The Foreign Ministry said Tuesday that Russia would be ready to host a new meeting of world powers on ending the conflict in Syria, and the ministry proposed broadening the talks to invite other countries, including Iran.
Deputy Foreign Minister Mikhail Bogdanov said Moscow had made the proposal at an international meeting in Geneva on June 30.
"From our side, I can only confirm that we would welcome the organization of a regular session of an action group in Moscow. … In any case, we see the relevance in carrying out such an event," Bogdanov said, according to Interfax.
International powers agreed in Geneva that a transitional government should be set up in Syria, but they left open the question of what role President Bashar Assad would play.
The foreign ministers of the UN Security Council's five permanent members — Russia, the United States, China, France and Britain — all attended.
They were joined by representatives of Turkey, Kuwait and Qatar, UN Secretary-General Ban Ki-moon, Arab League chief Nabil Elaraby and EU foreign policy chief Catherine Ashton.
Bogdanov repeated Russia's position that any similar meetings in the future should include other countries that have influence over the Syrian situation, namely Iran and Saudi Arabia.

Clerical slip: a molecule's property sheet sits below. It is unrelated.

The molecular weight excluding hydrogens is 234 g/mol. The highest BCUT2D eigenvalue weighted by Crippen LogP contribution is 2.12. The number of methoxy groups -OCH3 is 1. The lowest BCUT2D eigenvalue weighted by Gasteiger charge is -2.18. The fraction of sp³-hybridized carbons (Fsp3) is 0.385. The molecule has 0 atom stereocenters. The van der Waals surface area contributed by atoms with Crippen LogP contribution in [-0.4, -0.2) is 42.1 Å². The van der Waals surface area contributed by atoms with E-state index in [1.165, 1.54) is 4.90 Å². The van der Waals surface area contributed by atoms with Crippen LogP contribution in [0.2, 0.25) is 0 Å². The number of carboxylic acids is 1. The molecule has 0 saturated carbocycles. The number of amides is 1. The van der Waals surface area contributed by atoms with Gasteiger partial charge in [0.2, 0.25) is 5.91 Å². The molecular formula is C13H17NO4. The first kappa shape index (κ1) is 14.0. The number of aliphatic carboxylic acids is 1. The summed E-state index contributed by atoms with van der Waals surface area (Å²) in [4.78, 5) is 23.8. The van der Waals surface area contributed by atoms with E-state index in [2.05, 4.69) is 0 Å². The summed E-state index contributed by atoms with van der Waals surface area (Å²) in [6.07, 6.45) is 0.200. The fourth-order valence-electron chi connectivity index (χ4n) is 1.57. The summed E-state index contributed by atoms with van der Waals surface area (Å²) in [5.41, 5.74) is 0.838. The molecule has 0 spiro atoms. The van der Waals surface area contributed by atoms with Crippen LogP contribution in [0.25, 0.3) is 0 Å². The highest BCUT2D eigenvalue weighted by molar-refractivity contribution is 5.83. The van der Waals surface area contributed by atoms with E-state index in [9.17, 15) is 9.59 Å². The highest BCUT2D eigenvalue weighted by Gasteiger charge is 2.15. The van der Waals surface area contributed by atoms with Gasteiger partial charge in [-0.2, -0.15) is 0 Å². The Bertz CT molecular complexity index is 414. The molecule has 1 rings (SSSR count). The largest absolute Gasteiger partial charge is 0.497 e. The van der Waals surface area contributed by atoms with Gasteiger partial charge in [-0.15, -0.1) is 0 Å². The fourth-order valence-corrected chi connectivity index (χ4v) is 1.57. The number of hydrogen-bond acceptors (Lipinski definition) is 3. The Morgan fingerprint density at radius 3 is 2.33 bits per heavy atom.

"Moscow regrets that because of the positions of a number of our partners, Iran and Saudi Arabia were not present in Geneva," he said.
Washington and its allies, which are trying to isolate Iran to force it to curb its nuclear activities, firmly oppose allowing Tehran to attend such meetings. Iran has defended the Syrian government, dominated by members of the Alawite sect, an offshoot of Shiite Islam.
Syrian opposition representatives in Moscow for talks said Monday that they would take part in talks with the Syrian government only if there was a change in Syria's leadership.
Russia rejects that precondition, which is not stipulated in the peace plan set out by UN envoy Kofi Annan.
Repeating Moscow's affirmations that it is not backing Assad, Bogdanov said Russia was not "linked to any concrete personalities."